How To Make Your Own Backpacking Food

When going on a backpacking trip, you probably would want the most nutritious yet something that is light and less bulk. However, you shouldn’t limit yourself to the freeze-dried foods available in the market, which are quite expensive.

Here are ways to make backpacking food on your own.

  • Plan your meals.  When planning your meals for a trip, consider the space, weight and nutritional value of each meal. Foods that are quick-cooking or require little preparation time also work best. Do not be afraid to have food that you like. A good idea is to treat yourself to a great meal the first night.

    Consider the altitude when planning meals. Water takes longer to boil at higher altitudes so you might want to skip the pasta-type noodles. Foods that are great to bring during backpacking are oatmeal, instant grits, cereals, crackers, couscous and the like. Bagels, bread and tortilla are also good choices. Canned foods are not the best choice because of the weight. Even so, if you opt to bring them, make sure you eat them on the first few days.

    It is better if you could find the same product in foil pouch packaging because it is much lighter. Do not forget to plan your beverage. Be it tea, coffee, hot chocolate, cider or sports drinks, you can never carry too much of your choice of beverage.

  • List the foods. Make a list before going shopping. This prevents you from impulse buying. Do not overestimate the food that you’ll need. Consider only how long you’ll stay on the trip and probably an extra bag of oatmeal. Have variety especially when you’re going on a long trip. When making the list, consider every meal of each day of the trip so that you would not run out of food.
  • Prepare. Season, premix (without water), and precook anything that you can. This will not only save time, it will also ensure you to have tasty meals. Use precooked meat on the first few days. Prepare your own trail mix aka GORP (good old raisins and peanuts), and add some variety on the latter days so you won’t get bored with the usual contents. Snacks are important as they are quick sources of energy during the trail.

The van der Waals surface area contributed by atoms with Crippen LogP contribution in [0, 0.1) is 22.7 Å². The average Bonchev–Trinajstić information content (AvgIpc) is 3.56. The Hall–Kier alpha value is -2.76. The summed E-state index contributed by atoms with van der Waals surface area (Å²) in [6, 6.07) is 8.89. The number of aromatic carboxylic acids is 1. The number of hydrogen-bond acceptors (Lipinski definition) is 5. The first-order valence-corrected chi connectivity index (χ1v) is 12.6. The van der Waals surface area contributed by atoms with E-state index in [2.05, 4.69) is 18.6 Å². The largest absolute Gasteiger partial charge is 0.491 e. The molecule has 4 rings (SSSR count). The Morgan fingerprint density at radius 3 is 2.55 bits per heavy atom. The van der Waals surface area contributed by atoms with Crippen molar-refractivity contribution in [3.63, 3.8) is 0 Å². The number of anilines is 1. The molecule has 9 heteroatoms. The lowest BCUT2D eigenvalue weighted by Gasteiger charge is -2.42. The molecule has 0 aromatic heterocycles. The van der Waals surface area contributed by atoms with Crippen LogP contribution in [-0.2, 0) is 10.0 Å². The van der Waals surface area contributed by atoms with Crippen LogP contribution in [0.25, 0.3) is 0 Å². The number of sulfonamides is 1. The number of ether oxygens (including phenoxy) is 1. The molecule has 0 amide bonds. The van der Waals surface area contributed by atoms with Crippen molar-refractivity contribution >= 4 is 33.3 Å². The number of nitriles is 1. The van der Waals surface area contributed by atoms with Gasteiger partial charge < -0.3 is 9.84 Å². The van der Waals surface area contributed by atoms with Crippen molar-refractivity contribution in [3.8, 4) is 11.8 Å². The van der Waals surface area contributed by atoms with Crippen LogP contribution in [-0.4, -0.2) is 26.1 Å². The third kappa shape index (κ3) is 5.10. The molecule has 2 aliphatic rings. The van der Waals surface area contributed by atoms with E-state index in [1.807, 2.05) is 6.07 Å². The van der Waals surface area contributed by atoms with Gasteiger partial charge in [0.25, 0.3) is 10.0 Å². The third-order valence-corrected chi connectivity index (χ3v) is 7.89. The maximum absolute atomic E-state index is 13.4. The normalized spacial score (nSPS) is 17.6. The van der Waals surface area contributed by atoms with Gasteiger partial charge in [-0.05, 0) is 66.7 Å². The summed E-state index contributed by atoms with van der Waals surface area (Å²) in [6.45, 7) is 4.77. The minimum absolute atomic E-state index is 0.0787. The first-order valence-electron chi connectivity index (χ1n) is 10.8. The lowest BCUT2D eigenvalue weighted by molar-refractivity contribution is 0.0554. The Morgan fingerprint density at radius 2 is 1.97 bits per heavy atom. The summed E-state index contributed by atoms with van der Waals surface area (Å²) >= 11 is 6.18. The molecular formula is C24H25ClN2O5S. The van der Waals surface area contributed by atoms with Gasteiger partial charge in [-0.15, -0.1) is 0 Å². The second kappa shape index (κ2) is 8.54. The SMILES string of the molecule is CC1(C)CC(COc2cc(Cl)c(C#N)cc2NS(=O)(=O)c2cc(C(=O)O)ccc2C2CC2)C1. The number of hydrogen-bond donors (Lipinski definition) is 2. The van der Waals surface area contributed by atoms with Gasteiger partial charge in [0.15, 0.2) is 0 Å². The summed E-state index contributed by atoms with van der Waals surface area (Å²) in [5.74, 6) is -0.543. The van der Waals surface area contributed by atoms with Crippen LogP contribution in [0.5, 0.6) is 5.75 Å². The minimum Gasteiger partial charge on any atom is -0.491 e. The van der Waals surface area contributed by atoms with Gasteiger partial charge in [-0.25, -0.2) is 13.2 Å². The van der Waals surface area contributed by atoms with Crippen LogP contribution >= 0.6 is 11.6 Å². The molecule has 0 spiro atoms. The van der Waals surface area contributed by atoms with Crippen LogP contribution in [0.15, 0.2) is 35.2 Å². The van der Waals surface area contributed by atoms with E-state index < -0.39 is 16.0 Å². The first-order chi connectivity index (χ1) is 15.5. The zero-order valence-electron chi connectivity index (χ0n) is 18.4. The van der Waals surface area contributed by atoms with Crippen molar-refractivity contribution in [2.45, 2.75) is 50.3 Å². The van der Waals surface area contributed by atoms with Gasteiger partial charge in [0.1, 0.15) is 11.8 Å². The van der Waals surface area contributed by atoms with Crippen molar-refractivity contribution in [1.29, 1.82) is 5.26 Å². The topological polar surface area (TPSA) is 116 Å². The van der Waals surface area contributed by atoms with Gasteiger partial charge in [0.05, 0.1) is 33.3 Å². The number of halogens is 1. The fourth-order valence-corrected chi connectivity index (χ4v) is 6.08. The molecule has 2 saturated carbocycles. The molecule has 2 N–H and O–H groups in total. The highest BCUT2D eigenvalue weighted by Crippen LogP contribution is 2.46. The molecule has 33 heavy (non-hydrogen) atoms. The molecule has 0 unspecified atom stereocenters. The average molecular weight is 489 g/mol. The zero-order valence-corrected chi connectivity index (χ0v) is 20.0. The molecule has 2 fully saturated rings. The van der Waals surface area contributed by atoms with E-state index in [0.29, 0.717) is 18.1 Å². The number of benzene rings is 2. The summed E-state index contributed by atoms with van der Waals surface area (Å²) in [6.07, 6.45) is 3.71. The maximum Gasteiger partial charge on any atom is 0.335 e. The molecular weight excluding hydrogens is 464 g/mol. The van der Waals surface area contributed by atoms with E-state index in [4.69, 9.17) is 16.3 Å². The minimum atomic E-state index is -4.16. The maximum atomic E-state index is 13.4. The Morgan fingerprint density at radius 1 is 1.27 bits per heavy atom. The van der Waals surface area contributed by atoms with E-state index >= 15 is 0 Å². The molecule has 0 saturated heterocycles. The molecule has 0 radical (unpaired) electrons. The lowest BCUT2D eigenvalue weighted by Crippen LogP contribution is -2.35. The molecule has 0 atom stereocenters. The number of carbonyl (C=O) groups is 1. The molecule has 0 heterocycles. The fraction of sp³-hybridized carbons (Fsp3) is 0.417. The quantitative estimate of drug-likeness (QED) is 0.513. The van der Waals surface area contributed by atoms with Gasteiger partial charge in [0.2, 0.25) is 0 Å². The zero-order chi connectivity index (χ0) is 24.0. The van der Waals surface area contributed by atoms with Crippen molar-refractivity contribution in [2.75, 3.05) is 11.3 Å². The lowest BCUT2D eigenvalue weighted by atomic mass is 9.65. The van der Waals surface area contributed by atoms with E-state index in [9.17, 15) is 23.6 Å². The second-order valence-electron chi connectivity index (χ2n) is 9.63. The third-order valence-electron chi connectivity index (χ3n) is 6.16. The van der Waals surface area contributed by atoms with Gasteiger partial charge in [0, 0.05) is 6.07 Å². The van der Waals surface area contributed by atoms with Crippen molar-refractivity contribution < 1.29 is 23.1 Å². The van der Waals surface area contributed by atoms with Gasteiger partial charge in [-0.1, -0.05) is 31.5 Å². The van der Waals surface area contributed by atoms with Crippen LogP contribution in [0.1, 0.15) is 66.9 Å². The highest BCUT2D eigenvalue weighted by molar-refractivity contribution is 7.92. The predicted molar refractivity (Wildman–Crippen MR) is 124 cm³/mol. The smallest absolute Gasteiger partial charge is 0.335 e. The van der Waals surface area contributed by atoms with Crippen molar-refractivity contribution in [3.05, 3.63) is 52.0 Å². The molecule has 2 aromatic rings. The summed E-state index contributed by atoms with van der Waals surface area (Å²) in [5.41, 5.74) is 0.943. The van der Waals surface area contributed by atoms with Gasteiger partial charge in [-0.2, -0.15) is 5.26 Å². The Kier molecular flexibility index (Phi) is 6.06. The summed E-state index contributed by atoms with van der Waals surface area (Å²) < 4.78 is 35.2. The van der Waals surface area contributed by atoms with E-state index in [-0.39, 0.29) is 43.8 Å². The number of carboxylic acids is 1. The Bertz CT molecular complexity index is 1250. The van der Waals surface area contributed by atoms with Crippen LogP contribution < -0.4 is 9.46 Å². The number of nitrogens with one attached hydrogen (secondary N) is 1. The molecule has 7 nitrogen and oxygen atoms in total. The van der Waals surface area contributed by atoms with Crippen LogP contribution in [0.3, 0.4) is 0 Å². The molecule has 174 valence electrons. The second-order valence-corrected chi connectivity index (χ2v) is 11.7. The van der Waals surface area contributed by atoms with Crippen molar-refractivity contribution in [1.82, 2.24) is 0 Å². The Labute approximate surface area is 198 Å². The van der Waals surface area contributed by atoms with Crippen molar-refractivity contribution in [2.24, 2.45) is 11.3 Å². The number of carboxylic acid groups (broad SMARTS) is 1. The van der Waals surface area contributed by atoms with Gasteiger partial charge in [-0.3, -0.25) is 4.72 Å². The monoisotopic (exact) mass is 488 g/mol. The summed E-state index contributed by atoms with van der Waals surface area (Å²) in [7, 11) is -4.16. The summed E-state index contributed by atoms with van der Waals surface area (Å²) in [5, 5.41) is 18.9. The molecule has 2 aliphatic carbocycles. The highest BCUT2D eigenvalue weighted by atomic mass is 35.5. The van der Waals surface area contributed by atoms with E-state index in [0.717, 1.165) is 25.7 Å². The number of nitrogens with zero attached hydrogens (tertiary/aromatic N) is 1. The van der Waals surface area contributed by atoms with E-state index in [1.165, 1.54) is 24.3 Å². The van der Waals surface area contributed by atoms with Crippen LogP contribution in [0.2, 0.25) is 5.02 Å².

• Organize. Save yourself the time and hassle of rummaging through your baggage through organizing. Using ziplock bags helps especially in rationing food. Measure and package individual meals and get rid of unnecessary packaging materials such as cardboards. Remember that you want to save as much space as possible. Add labels with cooking instructions on each bag. For portioning syrups, peanut butter, oil or margarine, squeeze tubes of various sizes are good. Double-bag powdered foods, such as potato flakes or bulk hot cocoa. It is not advisable to carry glass containers because of the weight and safety hazards.
  • Consider the water supply. It is best if the area has potable water supply, but if not, you might have to bring the water needed for your food. Decontaminating the water through boiling or a water purifier should also be a priority.

You could always look for recipes of lightweight backpacking foods if you wish to have a wide variety of choices. Backpacking should not limit your menu if planned correctly. Remember, the best backpacking foods are lightweight, calorie-packed, not bulky, quick-cooking and of course, something you actually like to eat.


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